Late-winter storm plays havoc in Southern California

Runners start the Honda LA Marathon in Los Angeles, on a stormy Sunday, March 20, 2011.
Runners start the Honda LA Marathon in Los Angeles, on a stormy Sunday, March 20, 2011.
AP Photo/Ringo H.W. Chiu

A powerful storm hit Southern California on Sunday, the first day of spring, as amateurs ran in the Los Angeles Marathon, motorists navigated flooded streets in the San Fernando Valley, and CHP officers kept an eye on road and wind conditions along the I-5 in the Grapevine.

"It's a little late in the year for this kind of thing, but we'd consider it a powerful storm any time of year,'' said National Weather Service Meterologist Dave Danielson said.

Instead of heat cramps and dehydration, paramedics were dealing with scattered cases of hypothermia as 25,000 marathon runners encountered temperatures in the 50s, heavy rain and winds.

The rain was something new for the marathoner who won the race in record time: Markos Geneti of arid Ethiopia. ``We are not used to running in the rain,'' a dried-off Geneti said at the Santa Monica finish line.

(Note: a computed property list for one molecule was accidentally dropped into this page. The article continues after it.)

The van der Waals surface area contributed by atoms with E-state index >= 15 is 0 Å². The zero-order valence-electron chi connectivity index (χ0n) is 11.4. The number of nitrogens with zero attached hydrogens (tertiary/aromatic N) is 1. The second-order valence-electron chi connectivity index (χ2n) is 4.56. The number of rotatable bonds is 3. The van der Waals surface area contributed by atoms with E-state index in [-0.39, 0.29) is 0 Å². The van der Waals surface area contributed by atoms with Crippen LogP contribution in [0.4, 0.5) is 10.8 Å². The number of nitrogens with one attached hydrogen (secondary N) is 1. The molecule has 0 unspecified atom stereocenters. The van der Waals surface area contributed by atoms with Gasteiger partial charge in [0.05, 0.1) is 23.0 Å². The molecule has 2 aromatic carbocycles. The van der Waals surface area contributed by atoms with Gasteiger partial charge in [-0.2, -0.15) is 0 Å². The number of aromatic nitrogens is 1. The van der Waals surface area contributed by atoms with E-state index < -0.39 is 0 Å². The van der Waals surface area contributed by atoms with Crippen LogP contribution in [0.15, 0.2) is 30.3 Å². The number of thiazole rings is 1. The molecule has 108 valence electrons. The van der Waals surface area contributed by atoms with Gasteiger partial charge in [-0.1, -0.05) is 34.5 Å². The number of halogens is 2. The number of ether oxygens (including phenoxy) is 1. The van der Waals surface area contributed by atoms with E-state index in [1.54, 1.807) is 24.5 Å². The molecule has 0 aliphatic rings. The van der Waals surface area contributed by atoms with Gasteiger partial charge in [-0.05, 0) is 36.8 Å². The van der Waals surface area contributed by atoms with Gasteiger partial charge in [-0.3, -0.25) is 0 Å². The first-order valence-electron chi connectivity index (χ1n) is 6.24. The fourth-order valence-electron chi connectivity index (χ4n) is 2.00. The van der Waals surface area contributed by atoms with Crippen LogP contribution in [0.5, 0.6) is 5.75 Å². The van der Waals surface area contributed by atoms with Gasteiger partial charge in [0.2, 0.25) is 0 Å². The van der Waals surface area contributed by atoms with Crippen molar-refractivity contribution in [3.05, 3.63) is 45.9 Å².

Paramedic supervisors along the race said unusual numbers of amateur runners were dropping out early, cold and wet. They called for buses to be sent east from the finish line into Los Angeles, to pick up thousands of soaked and chilled runners.

Firefighters said the Los Angeles River was running heavily enough for engineers to begin holding water in the Sepulveda Basin. That forced the routine wet-weather closure of both Burbank Boulevard between Encino and Van Nuys, and Woodley Avenue near Lake Balboa.

Heavy rain in the Castaic Lake and Santa Clarita area was contributing to a rise in the Santa Clara River at the Victoria Avenue bridge between Ventura and Oxnard, said NWS meterologist Eric Boldt. There were no other threats of flooding in Los Angeles County, although flood warnings were issued for Lompoc, a city on the Central Coast 150 miles west of Los Angeles.

In the mountains, Interstate 5 over the Grapevine saw some snow sticking to the concrete at sunrise. But the slush was melted by heavy rain, driven by wind gusts of up to 60 miles per hour.

``The Grapevine could have some problems tonight, but we expect the snow to stay above it,'' said Boldt.

At higher elevations, chains were required for vehicles using Big Pines Highway between the Antelope Valley and Wrightwood. Angeles Forest Highway was closed south of Palmdale in advance of the storm.

In the 24 hours ending at noon today, 2.37 inches of rain had fallen at Topanga Canyon. Other notable totals included 1.4 inches at Sylmar and 1.3 inches at Beverly Hills, although most reporting stations had less rainfall.